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International Journal of Recent Trends in Science and Technology, ISSN 2277-2812 E-ISSN: 2249-8109
Volume 11, Issue 2, June 2014 pp 148-152
From stress to self harm: The adolescent-mechanics
A. Chakraborti1, P. Ray2, A. K. Bhattacharya3, A. K. Mallick4
1Resident, 2RMO cum Clinical Tutor, 3Associate Professor, 4Professor and Head, Department of Psychiatry, Burdwan Medical College Hospital, Burdwan, West Bengal, 713101 INDIA.
Academic Editor : Dr. Aher K.R.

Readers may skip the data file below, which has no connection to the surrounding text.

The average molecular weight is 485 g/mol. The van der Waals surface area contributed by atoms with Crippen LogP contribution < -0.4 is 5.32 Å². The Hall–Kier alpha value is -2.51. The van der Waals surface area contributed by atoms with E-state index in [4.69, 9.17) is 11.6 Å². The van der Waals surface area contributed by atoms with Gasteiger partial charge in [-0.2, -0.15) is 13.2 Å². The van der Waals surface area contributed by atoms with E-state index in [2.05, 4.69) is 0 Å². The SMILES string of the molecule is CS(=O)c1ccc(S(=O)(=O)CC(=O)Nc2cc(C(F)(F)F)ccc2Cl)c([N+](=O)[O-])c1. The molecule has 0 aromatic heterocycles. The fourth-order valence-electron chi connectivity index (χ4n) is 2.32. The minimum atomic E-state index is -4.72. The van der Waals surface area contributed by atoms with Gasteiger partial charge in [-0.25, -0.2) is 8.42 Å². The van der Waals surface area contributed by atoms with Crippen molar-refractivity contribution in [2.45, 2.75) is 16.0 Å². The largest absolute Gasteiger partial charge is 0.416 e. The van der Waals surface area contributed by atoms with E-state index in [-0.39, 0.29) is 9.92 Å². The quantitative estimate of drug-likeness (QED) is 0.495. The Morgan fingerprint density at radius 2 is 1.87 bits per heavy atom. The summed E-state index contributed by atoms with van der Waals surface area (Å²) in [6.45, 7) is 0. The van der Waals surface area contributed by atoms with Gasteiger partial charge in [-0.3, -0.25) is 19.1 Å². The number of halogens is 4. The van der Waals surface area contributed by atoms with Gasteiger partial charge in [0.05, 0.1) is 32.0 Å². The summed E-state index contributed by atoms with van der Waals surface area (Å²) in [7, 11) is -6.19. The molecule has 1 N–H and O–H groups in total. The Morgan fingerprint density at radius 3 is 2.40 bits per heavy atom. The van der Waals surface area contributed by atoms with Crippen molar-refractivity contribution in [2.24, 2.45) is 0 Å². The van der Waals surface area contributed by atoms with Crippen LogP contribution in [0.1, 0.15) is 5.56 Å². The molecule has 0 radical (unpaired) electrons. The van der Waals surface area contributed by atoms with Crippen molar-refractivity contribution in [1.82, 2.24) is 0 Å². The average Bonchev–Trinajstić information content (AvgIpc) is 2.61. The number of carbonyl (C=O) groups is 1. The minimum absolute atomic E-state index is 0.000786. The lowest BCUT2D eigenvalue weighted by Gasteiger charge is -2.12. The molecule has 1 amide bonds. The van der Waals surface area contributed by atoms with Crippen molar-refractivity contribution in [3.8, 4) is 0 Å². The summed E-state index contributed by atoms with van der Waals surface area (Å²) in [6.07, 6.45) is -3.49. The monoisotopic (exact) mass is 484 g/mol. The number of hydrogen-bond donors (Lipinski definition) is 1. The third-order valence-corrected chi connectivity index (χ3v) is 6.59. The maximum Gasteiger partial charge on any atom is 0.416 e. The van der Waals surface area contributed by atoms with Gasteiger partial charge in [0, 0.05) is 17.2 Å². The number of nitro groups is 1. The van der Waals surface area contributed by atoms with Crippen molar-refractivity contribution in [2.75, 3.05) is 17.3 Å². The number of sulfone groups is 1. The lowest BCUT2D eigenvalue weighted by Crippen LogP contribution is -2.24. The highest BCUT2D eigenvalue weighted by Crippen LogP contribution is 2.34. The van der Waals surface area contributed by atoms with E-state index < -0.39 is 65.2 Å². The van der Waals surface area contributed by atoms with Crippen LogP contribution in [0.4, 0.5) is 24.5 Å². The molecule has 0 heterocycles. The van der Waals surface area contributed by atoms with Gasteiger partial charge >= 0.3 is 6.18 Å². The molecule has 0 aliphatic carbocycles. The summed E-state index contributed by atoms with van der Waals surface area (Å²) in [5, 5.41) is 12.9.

Background: Deliberate Self Harm (DSH) in adolescents is common in psychiatric clinical practice and the incidence of suicide is found much higher in the group showing self harm behaviour. Theories to explain DSH like deranged emotional regulation under stress, lower parental relationship quality and negative emotional tone towards parents, lacks evidence in Indian context. Aims and Objectives: To study and explore the profile of adolescents attempting DSH; level of their perceived stress, emotional tone with parents and peers; and relationship between self harm, perceived stress and emotional tone. Method: In this cross sectional study adolescents attending psychiatry OPD with history of DSH within past one month were interviewed, screened for psychiatric morbidity and assessed using Self Harm Index (SHI), Emotional Tone Index (ETI), Perceived Stress Scale (PSS). Data were analyzed using SPSS. Result: Mean age of the participants (N=55) were 16.2 (±2.04) years. Majority were female (63.6%), unmarried (87.3%), from rural background (76.4%), and educated up to secondary level (78.2%). Consuming pesticide (85.5%) was the commonest mode of self harm, following an immediate stressful event which was conflict with a parent in 40% of cases. Depression was the commonest among psychiatric diagnoses (43.6%). Higher level of perceived stress and emotional tone for parents were found in females (p<0.05). SHI was significantly higher (p<0.05) in the non depressed diagnostic group with substance dependence, anxiety disorders and Borderline Personality. There was significant positive correlation between negative ETI (both parents and friends version) and PSS score (<0.05). Conclusion: This study identifies females and adolescents with depression as the vulnerable group for DSH. Poor ability to handle stress and lower parental relational quality in adolescents are associated with self harm behaviour.